The mass regions 3, moreover, may either be integrally or otherwise formed of the same material as the panel 1, as by providing thicker elemental portions on 3", FIGS. 3a, b and c, or they may be of different material, as before discussed in connection with, for example, FIGS. 1 and 2, attached to and protruding from the panel surface. In FIGS. 7, indeed, a honeycomb spacer structure 6 is shown supporting inner and outer homogeneous panel surfaces or skins 1 and 10 in sandwich construction, with the mass elemental portions provided by filling predetermined cells with high-density metal or other material, as at 6. In all cases, the common characteristic of the panels of the present invention resides in the non-uniform distribution of the mass and/ or stiffness of the elemental portions thereof, whereby the average or mean distance between the successive alternate mass-controlled elemental portions 3 and between the successive stiffness-controlled intermediate elemental portions 1 is small compared with the wavelengths of the acoustic energy in the air or other surrounding medium within the frequency range in which high transmission loss is desired. In the design of such panels, the magnitudes of the masses and stiffness, moreover, are matched to each other so that the resulting resonant frequency is within the desired frequency range.
Further modifications will occur to those skilled in the art and all such are considered to fall within the spirit and scope of the invention as defined in the appended claims. In the claims, the term sheet-metal-like is intended to embrace materials which are like sheet metal in the function performed by the designated element in the acoustic panel; for example, material such as aluminum foil or thin plastic sheet are sheet-metal-like when they serve as the panel member of the invention. Similarly, such materials are metal-like when they serve as the masses of the invention.
What is claimed is:
1. An acoustic panel for providing over a broad band of low acoustic frequencies, an acoustic-wave transmission loss greater than that obtainable by mass-law considerations, comprising a thin panel member of sheet-metal-like resilient material supporting a plurality of metal-like masses spaced along the length and width of the panel member and coupled mechanically to each other directly through freely vibratory resilient sheet-metal-like material portions of the panel member disposed between successive masses, the distance between the said masses being less than the wave lengths corresponding to the said frequencies and the weight of the said masses being substantially greater than that of the said resilient material portions, the weight of the masses and the degree of resilience of the said resilient portions being correlated to produce a mechanical resonance at an acoustic frequency within the said band.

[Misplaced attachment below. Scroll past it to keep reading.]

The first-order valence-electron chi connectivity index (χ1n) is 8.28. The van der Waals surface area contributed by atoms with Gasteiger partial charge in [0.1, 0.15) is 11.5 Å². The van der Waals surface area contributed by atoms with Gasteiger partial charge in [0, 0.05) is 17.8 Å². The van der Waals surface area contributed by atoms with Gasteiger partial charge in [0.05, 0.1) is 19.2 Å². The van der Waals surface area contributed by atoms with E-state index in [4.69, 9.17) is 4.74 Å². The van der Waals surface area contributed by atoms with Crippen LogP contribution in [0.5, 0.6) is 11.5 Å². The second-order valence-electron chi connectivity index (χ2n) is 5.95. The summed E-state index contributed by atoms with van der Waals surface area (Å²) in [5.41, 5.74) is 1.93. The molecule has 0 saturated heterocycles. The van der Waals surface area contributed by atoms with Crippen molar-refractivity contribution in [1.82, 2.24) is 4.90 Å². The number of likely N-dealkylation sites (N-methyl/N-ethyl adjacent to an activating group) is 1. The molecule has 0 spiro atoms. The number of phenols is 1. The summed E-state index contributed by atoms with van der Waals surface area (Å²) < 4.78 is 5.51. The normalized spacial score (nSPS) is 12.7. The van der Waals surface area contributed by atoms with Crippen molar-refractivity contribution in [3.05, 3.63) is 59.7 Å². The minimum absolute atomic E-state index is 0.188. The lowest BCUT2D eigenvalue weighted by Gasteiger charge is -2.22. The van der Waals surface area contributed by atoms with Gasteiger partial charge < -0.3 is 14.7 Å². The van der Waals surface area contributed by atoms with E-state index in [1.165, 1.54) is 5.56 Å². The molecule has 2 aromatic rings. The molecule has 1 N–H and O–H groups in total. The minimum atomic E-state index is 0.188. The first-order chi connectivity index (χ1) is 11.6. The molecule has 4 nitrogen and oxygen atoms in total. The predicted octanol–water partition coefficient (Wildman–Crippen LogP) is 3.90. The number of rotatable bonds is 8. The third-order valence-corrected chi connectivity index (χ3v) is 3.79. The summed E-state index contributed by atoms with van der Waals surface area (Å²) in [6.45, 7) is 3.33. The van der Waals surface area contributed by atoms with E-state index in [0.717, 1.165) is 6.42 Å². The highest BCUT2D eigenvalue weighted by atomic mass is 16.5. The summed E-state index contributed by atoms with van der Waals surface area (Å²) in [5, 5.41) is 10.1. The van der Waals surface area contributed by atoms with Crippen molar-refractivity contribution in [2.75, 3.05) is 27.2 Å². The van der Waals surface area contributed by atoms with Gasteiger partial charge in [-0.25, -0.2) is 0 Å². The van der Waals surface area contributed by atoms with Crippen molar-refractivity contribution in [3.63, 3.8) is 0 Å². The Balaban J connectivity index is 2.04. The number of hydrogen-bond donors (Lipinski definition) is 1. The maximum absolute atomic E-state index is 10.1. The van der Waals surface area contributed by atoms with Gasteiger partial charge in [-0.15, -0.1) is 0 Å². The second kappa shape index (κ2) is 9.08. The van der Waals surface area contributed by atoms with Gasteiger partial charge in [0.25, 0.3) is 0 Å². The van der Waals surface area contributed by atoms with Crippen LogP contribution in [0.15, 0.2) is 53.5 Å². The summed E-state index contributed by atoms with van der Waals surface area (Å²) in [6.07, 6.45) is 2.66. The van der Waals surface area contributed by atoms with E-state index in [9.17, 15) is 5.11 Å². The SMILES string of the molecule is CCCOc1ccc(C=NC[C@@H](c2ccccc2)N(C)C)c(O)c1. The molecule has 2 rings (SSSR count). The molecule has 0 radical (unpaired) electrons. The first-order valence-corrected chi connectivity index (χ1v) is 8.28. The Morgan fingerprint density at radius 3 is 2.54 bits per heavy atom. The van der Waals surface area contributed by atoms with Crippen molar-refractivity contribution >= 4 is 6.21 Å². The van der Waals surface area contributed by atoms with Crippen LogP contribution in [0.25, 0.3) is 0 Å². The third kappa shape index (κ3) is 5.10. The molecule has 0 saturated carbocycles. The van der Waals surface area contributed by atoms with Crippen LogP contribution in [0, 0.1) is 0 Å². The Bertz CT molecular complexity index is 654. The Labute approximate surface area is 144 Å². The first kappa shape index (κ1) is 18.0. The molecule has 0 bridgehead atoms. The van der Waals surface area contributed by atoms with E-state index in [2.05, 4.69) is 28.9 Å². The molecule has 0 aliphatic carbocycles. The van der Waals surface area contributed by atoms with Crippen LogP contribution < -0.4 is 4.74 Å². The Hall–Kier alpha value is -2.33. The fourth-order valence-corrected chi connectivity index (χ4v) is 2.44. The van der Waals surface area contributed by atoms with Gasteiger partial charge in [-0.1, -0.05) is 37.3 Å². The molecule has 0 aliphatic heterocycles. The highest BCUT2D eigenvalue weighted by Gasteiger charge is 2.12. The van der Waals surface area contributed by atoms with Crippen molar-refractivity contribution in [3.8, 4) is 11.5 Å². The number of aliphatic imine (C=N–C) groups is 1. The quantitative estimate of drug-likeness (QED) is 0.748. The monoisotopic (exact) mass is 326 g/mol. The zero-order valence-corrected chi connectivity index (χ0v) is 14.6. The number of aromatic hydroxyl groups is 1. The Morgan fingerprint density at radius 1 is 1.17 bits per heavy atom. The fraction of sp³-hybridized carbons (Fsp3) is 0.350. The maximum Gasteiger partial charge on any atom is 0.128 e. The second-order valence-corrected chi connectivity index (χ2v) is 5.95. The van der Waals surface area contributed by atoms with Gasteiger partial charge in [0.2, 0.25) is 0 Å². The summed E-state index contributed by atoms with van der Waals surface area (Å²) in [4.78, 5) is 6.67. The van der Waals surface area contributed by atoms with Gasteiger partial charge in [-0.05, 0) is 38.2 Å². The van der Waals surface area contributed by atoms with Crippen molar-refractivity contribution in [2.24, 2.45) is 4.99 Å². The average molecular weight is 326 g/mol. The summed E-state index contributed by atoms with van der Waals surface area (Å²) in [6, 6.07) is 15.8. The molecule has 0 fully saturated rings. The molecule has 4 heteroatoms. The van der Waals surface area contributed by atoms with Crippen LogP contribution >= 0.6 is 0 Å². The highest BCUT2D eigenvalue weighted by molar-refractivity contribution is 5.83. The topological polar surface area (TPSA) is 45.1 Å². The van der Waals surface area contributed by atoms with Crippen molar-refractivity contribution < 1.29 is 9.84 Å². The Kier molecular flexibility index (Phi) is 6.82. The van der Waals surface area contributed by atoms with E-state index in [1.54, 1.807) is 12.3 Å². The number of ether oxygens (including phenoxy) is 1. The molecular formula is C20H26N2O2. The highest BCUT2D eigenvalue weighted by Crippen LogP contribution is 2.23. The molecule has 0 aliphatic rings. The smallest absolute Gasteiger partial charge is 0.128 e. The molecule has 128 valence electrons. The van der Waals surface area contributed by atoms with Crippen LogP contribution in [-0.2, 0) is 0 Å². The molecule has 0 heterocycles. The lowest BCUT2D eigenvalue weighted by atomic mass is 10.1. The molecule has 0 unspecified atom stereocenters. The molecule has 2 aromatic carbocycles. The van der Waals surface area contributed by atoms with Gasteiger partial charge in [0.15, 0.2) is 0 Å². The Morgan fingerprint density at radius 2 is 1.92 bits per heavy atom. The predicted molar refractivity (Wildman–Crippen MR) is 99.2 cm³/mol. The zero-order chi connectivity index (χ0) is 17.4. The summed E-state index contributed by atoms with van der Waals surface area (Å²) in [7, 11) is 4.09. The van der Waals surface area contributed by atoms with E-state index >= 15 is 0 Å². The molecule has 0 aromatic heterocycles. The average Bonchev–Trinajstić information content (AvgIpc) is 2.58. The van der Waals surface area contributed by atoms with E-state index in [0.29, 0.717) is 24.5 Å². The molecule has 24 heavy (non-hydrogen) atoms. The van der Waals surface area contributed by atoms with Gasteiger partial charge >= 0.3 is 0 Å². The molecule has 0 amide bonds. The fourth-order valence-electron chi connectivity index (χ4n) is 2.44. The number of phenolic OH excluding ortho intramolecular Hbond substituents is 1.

2. An acoustic panel as claimed in claim 1, and in which the said masses are randomly distributed over the panel member and the mean distance between the masses is less than said wave lengths.
3. An acoustic panel as claimed in claim 1, and in which the panel member is formed of foil.
4. An acoustic panel as claimed in claim 1, and in which the masses protrude from a surface of the panel member.
5. An acoustic panel as claimed in claim 1, and in which the masses protrude from opposite surfaces of the panel member.
6. An acoustic panel as claimed in claim 1, and in which the masses are of the same material as the panel member material but are thicker.
7. An acoustic panel as claimed in claim 1, and in which the masses are disposed at least in part within the panel member.
8. An acoustic panel as claimed in claim 1, and in which the panel member comprises a pair of spaced outer layers bounding the masses therebetween.
9. An acoustic panel as claimed in claim 8, and in which the layers are spaced apart by a honeycomb and the masses comprise high density cells of the honeycomb.
10. An acoustic panel as claimed in claim 1, and in which the masses are formed of material having higher density than the panel member.
11. An acoustic panel as claimed in claim 1, and in which the resilient material is a thin plastic sheet and the said masses are imbedded therein.
12. An acoustic panel as claimed in claim 1, and in which the panel member comprises a pair of spaced homogeneous outer layers and the masses comprise spacer elements of different density sandwiched between the layers.
13. An acoustic panel as claimed in claim 1, and in which the weight of said masses differs randomly over the panel member.
References Cited in the file of this patent UNITED STATES PATENTS 1,867,549 Brockmeyer July 19, 1932 1,910,810 Nash May 23, 1933 2,196,615 Surprenant Apr. 9, 1940 2,270,902 Rubissow Jan. 27, 1942 2,541,159 Geiger Feb. 13, 1951 2,860,388 Champman Nov. 18, 1958 2,922,483 Harris Jan. 26, 1960 FOREIGN PATENTS 723,621 Great Britain Feb. 9, 1955 OTHER REFERENCES L. L. Beranek, Acoustics (McGraw-Hill Book Co., Inc., New York, 1954), pages 47 through 69 and 327 through 329.
C. M. Harris: Handbook of Noise Control (McGraw- Hill Book Co., Inc., New York, 1937), pages 14-19 through 14-22.
G. W. Van Santen, Introduction to a Study of Mechanical Vibration (Philips Technical Library, Cleaver- Hume Press, Ltd., London, Second Edition, 1958), pages 57 through 69 (chapter 5), 84 and 85.
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|U.S. Classification||181/208, 428/686, 428/601, 428/593|
|International Classification||E04B1/74, E04B1/86, G10K11/172, E04B1/82, E04B1/84, G10K11/00|
|Cooperative Classification||G10K11/172, E04B2001/8414, E04B1/86, E04B2001/747, E04B1/8409, E04B2001/748|
|European Classification||E04B1/86, E04B1/84C, G10K11/172|